I get more questions about supplements than I get about anything else related to fitness.
What supplements should I take? Should I use water or milk in the protein shake? Is creatine safe? Will this pre-workout make me stronger?
I could've kept going but I think I've made my point; people just don't know a lot about supplements. As a trainer it is not within my scope to recommend supplements or products to people but I can educate people about them. In this post I will break down exactly what each of the most popular types of supplements do, what they don't do, and when they are most effectively taken.
Protein is probably the most widely used supplement on the market. The protein that you consume in protein shakes (like the brands above) are milk based proteins. There are two different types of milk based proteins: Casein and Whey. Whey is the more commonly used type of protein and it is the faster digesting of the two. Casein is slower digesting but stays in the body longer. Some brands are better than others as far as dosage but a general serving of protein is about 25 grams. You can use either milk or water when mixing your protein but keep in mind that using milk adds additional calories to your shake. Although people supplement protein at all different times of the day, it has been shown that casein is better taken at night because of it's slow digesting nature. Whey is better taken post workout because it is faster digesting.
Pre-workouts are a drink that you consume prior to working out (thanks captain obvious). The key thing to know about pre-workouts is that they are glorified energy drinks. If you are using a pre-workout for anything other than an energy boost you are wasting your money. Sure there are some ingredients to help increase your heart rate and increase vasodilation of your blood vessels but the main purpose of pre-workouts is energy. This is especially true with the way that the supplement industry is today. Most ingredients are way under-dosed and companies just throw a bunch of caffeine and beta-alanine in there so you can feel like "it's working." You are not going to get "results" from a pre-workout drink. They are for energy.
Branched Chain Amino Acids (BCAAs) are another supplement that I get a lot of questions about. Amino Acids are what make up proteins in the body. The thought is that by taking amino acids you are increasing the muscle building and recovery agents in your body which will, in turn, result in increased muscle growth. BCAAs are also know to provide an energy boost and several brands even include caffeine in their BCAA product. I personally don't think that BCAAs are that necessary as a high protein diet will contain more than enough amino acids in it already. If you are going to take a BCAA supplement, ones with a 2:1:1 L-Leucine: L-Isoleucine: L-Valine ratio are generally recommended.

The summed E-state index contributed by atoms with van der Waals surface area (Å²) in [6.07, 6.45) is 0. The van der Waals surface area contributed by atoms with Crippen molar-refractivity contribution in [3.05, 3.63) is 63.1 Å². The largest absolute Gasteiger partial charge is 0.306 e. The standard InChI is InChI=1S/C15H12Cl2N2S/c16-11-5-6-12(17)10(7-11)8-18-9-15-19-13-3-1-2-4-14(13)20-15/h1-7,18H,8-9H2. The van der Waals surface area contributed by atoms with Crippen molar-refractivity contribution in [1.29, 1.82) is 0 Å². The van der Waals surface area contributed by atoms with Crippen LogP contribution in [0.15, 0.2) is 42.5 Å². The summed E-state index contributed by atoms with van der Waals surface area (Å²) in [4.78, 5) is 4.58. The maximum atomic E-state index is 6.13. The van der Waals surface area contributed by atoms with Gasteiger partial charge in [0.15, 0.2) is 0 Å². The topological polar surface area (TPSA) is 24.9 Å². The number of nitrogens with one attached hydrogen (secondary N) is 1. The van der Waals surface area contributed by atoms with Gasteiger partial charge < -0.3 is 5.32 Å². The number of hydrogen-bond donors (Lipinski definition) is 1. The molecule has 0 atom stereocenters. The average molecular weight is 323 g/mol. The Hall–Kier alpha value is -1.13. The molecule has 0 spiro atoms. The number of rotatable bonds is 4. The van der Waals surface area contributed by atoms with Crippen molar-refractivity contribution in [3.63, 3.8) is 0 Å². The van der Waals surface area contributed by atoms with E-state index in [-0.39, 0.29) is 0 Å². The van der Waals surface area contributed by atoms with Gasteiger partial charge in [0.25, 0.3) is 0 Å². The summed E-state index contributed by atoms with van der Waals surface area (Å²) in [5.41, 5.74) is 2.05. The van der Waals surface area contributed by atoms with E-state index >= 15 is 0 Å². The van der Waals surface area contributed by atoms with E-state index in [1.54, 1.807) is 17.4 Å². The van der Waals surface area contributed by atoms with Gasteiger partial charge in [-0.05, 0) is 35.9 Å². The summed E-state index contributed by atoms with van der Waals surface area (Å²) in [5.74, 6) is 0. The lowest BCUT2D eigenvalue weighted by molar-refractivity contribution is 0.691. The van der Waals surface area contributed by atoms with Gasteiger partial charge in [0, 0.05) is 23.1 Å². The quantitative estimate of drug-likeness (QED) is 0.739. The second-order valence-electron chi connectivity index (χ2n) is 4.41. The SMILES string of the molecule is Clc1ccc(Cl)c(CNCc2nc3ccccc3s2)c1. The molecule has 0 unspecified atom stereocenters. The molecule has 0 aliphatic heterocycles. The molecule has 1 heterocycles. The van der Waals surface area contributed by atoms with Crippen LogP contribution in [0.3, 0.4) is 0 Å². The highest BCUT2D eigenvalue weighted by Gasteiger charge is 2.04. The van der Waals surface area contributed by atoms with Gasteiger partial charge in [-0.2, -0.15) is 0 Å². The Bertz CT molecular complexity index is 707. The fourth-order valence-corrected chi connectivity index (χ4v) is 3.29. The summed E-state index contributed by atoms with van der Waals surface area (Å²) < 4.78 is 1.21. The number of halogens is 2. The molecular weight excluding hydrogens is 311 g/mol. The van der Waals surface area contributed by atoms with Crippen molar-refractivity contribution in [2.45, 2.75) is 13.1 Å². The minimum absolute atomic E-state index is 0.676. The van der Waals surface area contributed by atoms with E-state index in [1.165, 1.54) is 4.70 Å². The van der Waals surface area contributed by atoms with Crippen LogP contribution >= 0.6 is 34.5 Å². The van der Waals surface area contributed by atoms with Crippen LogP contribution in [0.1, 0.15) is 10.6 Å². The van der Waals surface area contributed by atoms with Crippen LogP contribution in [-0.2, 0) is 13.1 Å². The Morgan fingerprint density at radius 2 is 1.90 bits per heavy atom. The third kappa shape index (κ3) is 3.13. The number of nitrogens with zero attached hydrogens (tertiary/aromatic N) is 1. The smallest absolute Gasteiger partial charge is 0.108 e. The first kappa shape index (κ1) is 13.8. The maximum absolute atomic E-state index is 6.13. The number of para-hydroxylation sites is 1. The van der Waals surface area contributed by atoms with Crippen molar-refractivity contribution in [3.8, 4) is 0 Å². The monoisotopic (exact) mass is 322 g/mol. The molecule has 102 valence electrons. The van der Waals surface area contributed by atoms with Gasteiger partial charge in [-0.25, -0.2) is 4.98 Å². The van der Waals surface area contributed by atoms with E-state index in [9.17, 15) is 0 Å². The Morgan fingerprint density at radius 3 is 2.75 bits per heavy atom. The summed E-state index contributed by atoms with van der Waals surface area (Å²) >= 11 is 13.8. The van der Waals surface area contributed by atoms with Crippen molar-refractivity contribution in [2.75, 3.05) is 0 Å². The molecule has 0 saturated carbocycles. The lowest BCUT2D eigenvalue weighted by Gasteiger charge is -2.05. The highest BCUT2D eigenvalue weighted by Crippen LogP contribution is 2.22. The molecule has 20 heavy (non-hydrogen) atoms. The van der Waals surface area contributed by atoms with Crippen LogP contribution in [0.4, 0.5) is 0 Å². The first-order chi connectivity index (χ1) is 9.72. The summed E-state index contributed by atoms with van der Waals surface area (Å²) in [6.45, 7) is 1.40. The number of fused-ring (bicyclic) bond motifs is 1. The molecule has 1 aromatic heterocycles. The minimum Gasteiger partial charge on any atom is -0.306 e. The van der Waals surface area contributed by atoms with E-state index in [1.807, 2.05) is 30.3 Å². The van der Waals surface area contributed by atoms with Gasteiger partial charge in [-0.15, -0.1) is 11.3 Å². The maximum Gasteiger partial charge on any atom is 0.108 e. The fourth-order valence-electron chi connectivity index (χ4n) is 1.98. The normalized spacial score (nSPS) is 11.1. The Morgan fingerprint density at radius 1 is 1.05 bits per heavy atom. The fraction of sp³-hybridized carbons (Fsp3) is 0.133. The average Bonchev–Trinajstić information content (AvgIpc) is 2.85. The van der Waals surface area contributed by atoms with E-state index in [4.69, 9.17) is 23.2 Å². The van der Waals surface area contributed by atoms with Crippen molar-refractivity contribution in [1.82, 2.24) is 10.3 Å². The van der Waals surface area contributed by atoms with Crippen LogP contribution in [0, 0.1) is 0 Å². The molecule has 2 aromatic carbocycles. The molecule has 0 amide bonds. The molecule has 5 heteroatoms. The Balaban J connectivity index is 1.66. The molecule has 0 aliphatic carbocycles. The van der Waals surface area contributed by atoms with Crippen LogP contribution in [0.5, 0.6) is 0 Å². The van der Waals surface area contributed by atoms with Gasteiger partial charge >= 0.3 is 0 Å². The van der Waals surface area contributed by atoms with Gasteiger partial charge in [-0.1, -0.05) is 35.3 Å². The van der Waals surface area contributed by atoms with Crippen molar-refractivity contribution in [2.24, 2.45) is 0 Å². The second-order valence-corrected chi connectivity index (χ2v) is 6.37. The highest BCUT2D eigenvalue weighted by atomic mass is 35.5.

Creatine is by far the most studied and researched supplement on the market. There are two common types that you will see in a supplement store: Creatine Hydrochloride (HCl) and Creatine Monohydrate. Almost all of the studies done on creatine have been done on creatine monohydrate and it is generally the cheaper type out of the two. They both help increase muscle mass, strength, and energy. There is no need to cycle creatine like you would a steroid or other performance enhancing drug. You can take it every day and it is not a drug or steroid, its an amino acid. There have been significant results shown with taking it before or after workouts so it is a matter of preference when it comes to timing. A normal serving for monohydrate is 5 grams daily and for HCl 1-2 grams daily is commonly recommended.
In addition to giving some free advertising to the supplement brands in the pictures, we now understand what each supplement does and when to use it. It is important to note that NOTHING replaces a good diet. You do not need supplements. They are meant to be added to an already healthy diet and they are not meant to be a substitute for one. No supplement can take the place of good nutrition.
Disclaimer: I am not recommending the use of any of the following supplement products or promoting any particular brand. The purpose of this post is strictly informational.
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